The secondary offering of stock comes as the social media network prepares to join the Standard & Poor’s 500 index. Its shares fell more than 4 percent in premarket trading Thursday.
The Menlo Park, Calif., company said Thursday that the Class A shares will be offered mainly to index funds whose portfolios are based on stocks included in the index. The S&P 500 will add Facebook on Friday after markets close. The index is a list of companies that have a market capitalization over $4 billion and is meant to be a snapshot of the U.S. economy.
At Wednesday’s closing price of $55.57 per share, that would put the total value of the offering, not counting expenses, at about $3.89 billion. Zuckerberg’s offering of 41.3 million shares would generate about $2.3 billion based on Wednesday’s close, not counting expenses.
The company said Zuckerberg will use most of the proceeds from his sale of Class A shares to pay taxes he will incur in connection with exercising an option to buy 60 million shares of Class B stock.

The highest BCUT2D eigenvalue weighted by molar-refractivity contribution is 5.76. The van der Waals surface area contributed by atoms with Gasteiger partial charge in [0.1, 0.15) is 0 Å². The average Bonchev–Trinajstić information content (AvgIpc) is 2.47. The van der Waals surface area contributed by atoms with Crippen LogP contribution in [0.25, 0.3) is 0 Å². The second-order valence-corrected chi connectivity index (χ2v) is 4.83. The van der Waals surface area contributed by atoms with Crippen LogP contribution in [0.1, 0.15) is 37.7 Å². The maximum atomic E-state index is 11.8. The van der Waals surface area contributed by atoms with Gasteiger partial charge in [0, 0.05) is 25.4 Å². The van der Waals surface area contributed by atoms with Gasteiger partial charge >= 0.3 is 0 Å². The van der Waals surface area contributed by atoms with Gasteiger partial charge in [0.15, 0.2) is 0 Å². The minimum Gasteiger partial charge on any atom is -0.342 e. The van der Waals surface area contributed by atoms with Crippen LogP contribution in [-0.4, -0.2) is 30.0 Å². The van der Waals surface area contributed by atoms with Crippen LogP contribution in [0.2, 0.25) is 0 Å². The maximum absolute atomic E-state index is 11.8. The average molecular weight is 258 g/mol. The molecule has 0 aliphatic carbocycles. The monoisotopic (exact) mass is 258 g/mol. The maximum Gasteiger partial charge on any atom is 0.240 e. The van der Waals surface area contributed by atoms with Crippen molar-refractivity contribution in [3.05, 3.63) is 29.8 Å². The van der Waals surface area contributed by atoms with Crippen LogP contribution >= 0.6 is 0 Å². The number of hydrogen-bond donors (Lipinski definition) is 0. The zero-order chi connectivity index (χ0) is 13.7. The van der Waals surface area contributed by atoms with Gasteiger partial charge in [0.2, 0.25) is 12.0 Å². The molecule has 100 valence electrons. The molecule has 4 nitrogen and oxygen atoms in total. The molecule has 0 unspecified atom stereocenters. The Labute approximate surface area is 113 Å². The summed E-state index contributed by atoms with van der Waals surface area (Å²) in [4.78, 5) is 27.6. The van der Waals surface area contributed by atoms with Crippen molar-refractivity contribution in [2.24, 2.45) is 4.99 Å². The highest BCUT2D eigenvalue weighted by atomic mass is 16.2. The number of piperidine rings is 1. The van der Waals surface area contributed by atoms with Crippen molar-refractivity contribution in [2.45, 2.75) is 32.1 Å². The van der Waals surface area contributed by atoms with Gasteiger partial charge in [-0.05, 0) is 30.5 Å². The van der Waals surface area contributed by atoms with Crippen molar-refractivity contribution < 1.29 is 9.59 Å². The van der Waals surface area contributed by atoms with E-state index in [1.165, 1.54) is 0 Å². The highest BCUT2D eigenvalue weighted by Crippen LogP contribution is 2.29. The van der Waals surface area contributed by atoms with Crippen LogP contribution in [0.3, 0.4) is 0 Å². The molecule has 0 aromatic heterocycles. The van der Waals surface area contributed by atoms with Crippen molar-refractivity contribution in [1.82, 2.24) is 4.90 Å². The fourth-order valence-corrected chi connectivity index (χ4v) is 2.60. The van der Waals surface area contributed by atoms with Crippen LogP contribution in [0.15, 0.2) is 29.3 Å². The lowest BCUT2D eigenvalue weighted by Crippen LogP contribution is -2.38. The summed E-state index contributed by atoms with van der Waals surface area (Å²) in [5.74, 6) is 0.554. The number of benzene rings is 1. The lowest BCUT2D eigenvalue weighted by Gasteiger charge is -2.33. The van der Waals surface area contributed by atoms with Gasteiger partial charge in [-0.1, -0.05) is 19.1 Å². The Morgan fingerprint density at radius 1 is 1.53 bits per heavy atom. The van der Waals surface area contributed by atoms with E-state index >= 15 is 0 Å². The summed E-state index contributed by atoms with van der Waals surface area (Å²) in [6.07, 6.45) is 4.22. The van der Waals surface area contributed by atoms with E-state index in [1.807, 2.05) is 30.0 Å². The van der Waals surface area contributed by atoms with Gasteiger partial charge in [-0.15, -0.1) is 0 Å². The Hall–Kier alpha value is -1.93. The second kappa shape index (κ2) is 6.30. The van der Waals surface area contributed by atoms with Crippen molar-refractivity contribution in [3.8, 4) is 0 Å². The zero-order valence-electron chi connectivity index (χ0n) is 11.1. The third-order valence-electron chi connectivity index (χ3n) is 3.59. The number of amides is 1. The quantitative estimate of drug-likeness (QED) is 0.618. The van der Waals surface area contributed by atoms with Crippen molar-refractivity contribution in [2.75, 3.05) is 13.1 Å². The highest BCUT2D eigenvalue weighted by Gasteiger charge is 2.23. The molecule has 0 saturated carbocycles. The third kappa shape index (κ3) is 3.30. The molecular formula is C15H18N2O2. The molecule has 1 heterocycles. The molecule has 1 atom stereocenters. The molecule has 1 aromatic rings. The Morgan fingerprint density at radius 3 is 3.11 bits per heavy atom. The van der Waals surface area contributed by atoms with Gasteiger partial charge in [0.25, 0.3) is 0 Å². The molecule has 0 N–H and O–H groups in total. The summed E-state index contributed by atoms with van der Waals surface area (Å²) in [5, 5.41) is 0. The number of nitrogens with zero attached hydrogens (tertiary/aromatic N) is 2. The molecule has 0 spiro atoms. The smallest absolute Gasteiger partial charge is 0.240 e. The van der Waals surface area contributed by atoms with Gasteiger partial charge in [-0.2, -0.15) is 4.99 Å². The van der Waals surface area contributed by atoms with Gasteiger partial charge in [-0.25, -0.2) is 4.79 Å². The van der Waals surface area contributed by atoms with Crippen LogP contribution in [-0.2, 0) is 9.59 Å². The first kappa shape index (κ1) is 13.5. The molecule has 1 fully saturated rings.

Each Class B share gives the shareholder 10 votes, while each Class A share comes with one vote. The deal will give Zuckerberg control over nearly 63 percent of the voting power of the company’s outstanding stock, according to a Securities and Exchange Commission filing.
Facebook Inc. will offer 27 million Class A shares, and the company expects to use any proceeds for working capital.
The company will have 2.54 billion Class A and Class B shares outstanding after the offering, or about 4 percent more than it had at the end of September.
Facebook’s stock went public in 2012. After a rocky start, the company’s shares gained momentum and were up more than 46 percent from their initial public offering price of $38, as of Wednesday’s close.
The shares then fell more than 4 percent, or $2.32, to $53.26 in premarket trading Thursday 90 minutes before the markets open.
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